Key Advisors Shared Advice with Business Owners on Factors to Consider When Selling a Business during Recent M&A Seminar
With record amounts of private equity funds, interest rates at all-time lows, and cash-flush Fortune 500 companies, the M&A industry continues to see historically high multiples across most industries. But will it last? This was the topic of a recent panel presentation sponsored by The Forbes M+A Group, EKS&H, Guaranty Bank and Kendall, Koenig & Oelsner PC.
During the invite-only breakfast, three panelists (Bill Nack, Managing Director at The Forbes M+A Group; Bob Janson, Senior Vice President for GCG Financial; and Eric Wolf, Partner and Co-Founder, Bow River Capital) shared with business owners market insights and personal M&A experiences. Attendees learned, among other things, current changes in the transaction process, what buyers look for in a company, actions sellers can take to prepare for a successful transaction and reasons why deals fail in today’s market.
Joanne Baginski, Consulting Partner at EKS&H, moderated the program and began by asking how transactions are changing in 2016. All three panelists agreed that both buyers and sellers are taking a more disciplined approach to the deal process. According to Bill Nack, “we are seeing buyers who are making sure the ROI is going to be there post-transaction. Quality of Earnings studies are more common placed, for example, which helps buyers ensure profit and loss statements are accurate.” On the seller side, Bob Janson explained that sellers are discovering and addressing all potential liabilities prior to going to market, such as employee benefits, risk management, etc.
Next, panelists were asked how buyers identify good businesses and what sellers can do to help their companies stand out. Eric Wolf explained that as a private equity firm, he looks for organizations with substantial growth opportunities and that are well positioned in an expandable market. Panelists discussed the importance of seller preparation to avoid common “red flags” such as a concentrated customer base, too much owner investment, legal issues and unorganized financials. Joanne emphasized the importance of disclosure sharing that she saw one deal that had 30% of the purchase price held back for 3 years to deal with undisclosed tax issues. Eric agreed disclosure was important saying, “if we uncover something during due diligence, it calls into question everything else you’ve shared.”
When asked about the economy and which segments are heating up, Bill shared that in 2015 manufacturing and healthcare had higher multiples, while technology was down from 2014. However, he explained that the real key to securing a higher multiple is to have predictable and reoccurring revenue. Bob encouraged the audience to follow the “Index of Economic Indicators.” With a 60-year track record, this tool is a good indicator of economic trends.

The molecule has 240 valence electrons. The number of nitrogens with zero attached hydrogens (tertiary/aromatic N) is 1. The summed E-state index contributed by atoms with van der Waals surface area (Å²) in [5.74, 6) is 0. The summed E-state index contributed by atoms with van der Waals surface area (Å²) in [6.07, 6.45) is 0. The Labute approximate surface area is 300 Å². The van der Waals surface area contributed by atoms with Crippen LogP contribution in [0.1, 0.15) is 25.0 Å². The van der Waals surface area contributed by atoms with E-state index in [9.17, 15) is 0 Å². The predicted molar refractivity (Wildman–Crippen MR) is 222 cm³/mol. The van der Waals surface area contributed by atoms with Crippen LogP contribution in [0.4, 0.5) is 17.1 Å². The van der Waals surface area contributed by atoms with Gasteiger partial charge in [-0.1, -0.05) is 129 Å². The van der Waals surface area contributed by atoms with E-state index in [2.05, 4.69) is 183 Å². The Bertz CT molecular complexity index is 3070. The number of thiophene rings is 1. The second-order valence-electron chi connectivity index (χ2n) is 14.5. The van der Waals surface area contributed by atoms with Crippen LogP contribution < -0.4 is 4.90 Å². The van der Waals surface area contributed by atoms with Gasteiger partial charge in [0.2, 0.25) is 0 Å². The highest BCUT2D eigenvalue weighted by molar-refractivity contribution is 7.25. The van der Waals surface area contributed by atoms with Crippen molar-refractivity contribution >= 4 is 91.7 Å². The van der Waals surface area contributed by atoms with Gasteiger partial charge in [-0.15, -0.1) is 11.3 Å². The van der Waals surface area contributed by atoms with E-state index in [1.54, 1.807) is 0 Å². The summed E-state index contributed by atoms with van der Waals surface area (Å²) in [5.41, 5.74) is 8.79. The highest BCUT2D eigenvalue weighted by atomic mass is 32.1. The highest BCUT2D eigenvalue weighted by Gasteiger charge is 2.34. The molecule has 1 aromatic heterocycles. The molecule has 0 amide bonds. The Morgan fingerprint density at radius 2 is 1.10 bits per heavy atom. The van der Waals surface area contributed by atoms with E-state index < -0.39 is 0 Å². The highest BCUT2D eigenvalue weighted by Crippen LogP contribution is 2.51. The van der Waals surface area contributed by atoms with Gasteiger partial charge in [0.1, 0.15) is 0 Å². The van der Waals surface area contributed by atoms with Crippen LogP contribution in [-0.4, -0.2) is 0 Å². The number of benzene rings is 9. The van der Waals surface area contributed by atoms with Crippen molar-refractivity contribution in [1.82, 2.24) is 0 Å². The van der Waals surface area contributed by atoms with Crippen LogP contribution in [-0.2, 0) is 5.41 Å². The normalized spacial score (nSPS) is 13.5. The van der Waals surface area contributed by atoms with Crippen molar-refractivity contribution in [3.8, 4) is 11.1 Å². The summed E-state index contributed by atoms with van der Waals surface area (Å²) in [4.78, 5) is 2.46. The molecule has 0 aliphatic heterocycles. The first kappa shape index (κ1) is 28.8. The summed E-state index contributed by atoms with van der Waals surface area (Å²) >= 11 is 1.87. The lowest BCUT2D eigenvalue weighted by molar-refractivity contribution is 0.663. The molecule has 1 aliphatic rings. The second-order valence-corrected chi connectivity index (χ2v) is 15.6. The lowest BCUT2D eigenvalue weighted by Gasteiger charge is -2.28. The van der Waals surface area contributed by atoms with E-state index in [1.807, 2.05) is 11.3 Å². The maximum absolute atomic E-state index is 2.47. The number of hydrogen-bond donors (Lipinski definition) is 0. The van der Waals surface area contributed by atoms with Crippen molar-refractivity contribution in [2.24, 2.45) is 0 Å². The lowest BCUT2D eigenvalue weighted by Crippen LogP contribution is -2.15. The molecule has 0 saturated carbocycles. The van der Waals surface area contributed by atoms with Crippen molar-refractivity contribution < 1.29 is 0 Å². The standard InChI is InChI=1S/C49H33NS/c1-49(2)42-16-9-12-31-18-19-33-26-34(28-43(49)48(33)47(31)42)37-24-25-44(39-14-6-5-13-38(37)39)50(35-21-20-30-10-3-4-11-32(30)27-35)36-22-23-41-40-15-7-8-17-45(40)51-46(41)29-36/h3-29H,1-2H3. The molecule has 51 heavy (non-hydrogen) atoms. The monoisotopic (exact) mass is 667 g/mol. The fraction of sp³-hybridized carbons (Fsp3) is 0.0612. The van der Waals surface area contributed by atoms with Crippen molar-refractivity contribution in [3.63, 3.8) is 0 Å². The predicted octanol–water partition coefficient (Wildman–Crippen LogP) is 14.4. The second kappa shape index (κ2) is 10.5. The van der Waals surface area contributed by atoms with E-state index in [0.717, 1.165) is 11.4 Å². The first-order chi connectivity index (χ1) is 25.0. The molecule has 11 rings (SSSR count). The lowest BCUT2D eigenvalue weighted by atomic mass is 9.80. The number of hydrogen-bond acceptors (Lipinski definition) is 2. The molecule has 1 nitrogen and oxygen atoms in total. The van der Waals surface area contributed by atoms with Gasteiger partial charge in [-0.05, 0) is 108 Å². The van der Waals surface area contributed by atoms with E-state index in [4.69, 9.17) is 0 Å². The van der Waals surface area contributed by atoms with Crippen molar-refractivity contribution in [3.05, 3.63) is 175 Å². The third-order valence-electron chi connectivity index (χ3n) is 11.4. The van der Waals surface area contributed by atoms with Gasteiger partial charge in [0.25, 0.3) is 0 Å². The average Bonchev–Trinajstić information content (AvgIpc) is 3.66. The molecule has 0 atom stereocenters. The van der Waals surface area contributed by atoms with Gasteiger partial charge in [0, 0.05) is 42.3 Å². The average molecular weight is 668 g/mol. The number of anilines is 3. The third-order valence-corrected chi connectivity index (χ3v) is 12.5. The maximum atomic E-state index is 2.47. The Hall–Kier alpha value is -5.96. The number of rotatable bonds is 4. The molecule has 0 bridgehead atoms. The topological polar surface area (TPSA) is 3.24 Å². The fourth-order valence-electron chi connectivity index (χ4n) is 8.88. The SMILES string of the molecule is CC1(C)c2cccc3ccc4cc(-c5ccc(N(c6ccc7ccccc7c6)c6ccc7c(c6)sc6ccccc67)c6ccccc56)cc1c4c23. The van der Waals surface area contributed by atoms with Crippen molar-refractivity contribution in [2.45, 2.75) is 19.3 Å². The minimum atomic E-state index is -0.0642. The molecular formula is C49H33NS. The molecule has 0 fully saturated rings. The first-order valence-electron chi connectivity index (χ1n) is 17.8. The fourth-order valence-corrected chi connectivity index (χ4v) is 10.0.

Panelists also shared some of the reasons deals fail. Bill explained that there are things that owners can and can’t control that make deals fail including market timing. For example, he knows of two owners that took their oil and gas companies off the market due to the drop in oil prices. He also shared his own experience with selling his construction company prior to the burst of the housing bubble in 2008. While the purchase price was less than he had hoped for, he said, “it was a minor miracle I got any money out of it.”
Bob encouraged owners to think about what will happen after the sale. The resulting capital will need to create personal cash flow and sometimes it can be hard to separate personal and business goals. “The best time to make a decision is not in the member, but well in advance,” he advised.
In conclusion, Joanne asked each panelist to share one last piece of advice to business owners. Bill encouraged business owners to take advantage of what he described as an “aggressive and frothy” seller’s market. “Buyers are paying top dollar now, but it is uncertain what the future will look like past 2017,” he said. Eric advised owners to spend time developing their “pitch” prior to going to market. He had a company sell for 30% more than the competition based on what he believed was the upfront preparation the team did in explaining why it was well poised to take advantage of the market. Finally, Bob urged owners to take a deep breath and think about what will happen after the deal. He explained the importance of assembling a team of trusted advisors and taking time to make the right decisions at the right time.
Audience response from the event confirmed that the information share by all three panelists was interesting and informative. For more information about timing the market or other exit strategies questions, visit www.ForbesMA.com or call 1-303-770-6017.